Sep 22

Is it possible to be in pain and not know it?

I ran into this question on Quora, a question-and-answer website, and thought it was interesting enough to be worth discussing in a blog post. At a superficial level the question might not seem very difficult. It would be easy to say that the answer is no, end of story. But that would be a facile response.

The reason why the question might superficially seem easy derives from a special feature of pain: the fact that for practical purposes it is a subjective phenomenon. When doctors want to know whether a patient is in pain, they have no better method of finding out than to ask a question, typically something like this: “On a scale of 1 to 10, where 1 is no pain and 10 is the worst possible pain, how would you rate your pain?”

There are lots of problems with that approach. Some people want to look tough and systematically understate their pain; others are whiny and complain about every twinge. People who aren’t fully conscious might not understand the question well enough to answer it. But the brute practical fact is that we don’t have anything better. Assessing pain is quite different from assessing, say, blood pressure. To measure blood pressure you attach a cuff, inflate it, and look at the reading on the guage. The resulting number is the patient’s blood pressure, and the patient’s own opinion has no bearing on the issue. But there is no corresponding approach for pain. There is no such thing as a pain meter. There is no instrument, at any level of sophistication, that will yield an objective reading of a patient’s pain level.

But the meaning of that fact shouldn’t be misconstrued. Our reliance on a purely subjective measure is really more indicative of the weakness of our technology than of the intrinsic nature of pain. We do know that pain has objective as well as subjective aspects: the problem is that our ability to measure the objective aspects is not adequate.

The root of the difficulty is that even though we think of pain as a simple unitary entity, it is actually more complex than that. In particular it has two crucial aspects, which might be termed sensory and evaluative. In its sensory aspect, pain is similar to other types of sensation, such as touch. But the special thing about pain is that it has a valence. Pain is unpleasant. The entity that we call pain is really a combination of sensation and unpleasantness. We think of them intuitively as inextricably linked, but scientific studies show that they are not. There are a number of ways in which the sensory aspect of pain can be dissociated from its unpleasantness.

On one hand, drugs such as heroin and morphine (opiates) reduce the unpleasantness of pain without greatly affecting its sensory aspect. People who use these drugs can still feel pain, but aren’t bothered by it as much. At the limit, there are certain types of brain damage that give rise to a syndrome called “pain asymbolia”, in which people are still capable of perceiving pain sensations but are not bothered by them at all.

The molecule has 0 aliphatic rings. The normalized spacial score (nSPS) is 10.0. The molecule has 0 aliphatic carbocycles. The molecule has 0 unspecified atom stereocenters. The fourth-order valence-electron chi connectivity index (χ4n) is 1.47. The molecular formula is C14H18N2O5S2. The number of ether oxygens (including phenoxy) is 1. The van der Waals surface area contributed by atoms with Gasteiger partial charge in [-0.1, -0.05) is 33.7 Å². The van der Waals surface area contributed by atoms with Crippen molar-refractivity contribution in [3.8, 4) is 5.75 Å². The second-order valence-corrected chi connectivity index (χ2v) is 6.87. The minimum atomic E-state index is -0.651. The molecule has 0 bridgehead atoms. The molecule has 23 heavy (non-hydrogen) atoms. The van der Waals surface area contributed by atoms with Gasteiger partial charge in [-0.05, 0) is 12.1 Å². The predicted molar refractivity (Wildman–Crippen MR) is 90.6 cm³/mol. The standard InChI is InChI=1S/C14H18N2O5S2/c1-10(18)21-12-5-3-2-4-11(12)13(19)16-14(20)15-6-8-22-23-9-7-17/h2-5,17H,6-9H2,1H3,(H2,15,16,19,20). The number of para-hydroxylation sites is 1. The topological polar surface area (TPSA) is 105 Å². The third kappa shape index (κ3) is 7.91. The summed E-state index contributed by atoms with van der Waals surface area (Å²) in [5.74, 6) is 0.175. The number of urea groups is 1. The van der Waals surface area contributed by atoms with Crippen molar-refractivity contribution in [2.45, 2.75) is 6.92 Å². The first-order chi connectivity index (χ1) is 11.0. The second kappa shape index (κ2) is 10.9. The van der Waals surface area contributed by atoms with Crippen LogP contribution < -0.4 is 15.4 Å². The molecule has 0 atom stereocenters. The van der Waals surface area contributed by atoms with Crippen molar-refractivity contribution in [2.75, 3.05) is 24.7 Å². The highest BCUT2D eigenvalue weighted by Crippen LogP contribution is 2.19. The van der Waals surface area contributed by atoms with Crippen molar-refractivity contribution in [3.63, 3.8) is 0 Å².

In the opposite direction, people who are addicted to opiates and then deprived of them can be greatly bothered by pains that seem very minor at a sensory level. To an opiate addict, every little twinge is experienced as agonizing. It is possible that something similar occurs in fibromyalgia, where people report being in constant pain even though no physical source of pain can be detected. (Fibromyalgia is poorly understood, so that analysis might not be correct.)

If pain was purely subjective, then the only way to know anything at all about another person’s pain would be to ask about it. But obviously that isn’t the case: we are constantly inferring the presence of pain in other people without needing to interrogate them. If I encounter a man who has just broken his leg, and he is pale, his face is contorted in an expression of agony, and he gasps whenever anything touches the leg, then we are sure to infer that he is in pain. In fact, when it comes to pain in animals, that approach is the only one available to us, and very few people have doubts about its adequacy.

So now, with all that as background, let me propose a thought experiment. Suppose I come across a man with a broken leg who behaves just as described—to all appearances he behaves like he is in agony. But suppose when I ask him he denies feeling any pain, and shows no evidence of deliberate deception. Wouldn’t it be reasonable to say that he is in pain but doesn’t know it?

One possible response would be to say that nothing like that could ever happen. And maybe that’s right: I haven’t been able to find a case in the literature that fits the description I just gave. But I don’t think we can rule out the possibility. There are so many types of anosognosia (lack of awareness of deficit) that it seems unreasonable to rule out pain anosognosia. If it is possible for a person to be blind and not know it (as in Anton-Babinski syndrome), how can we assert without any doubt it is impossible to be in pain and not know it?

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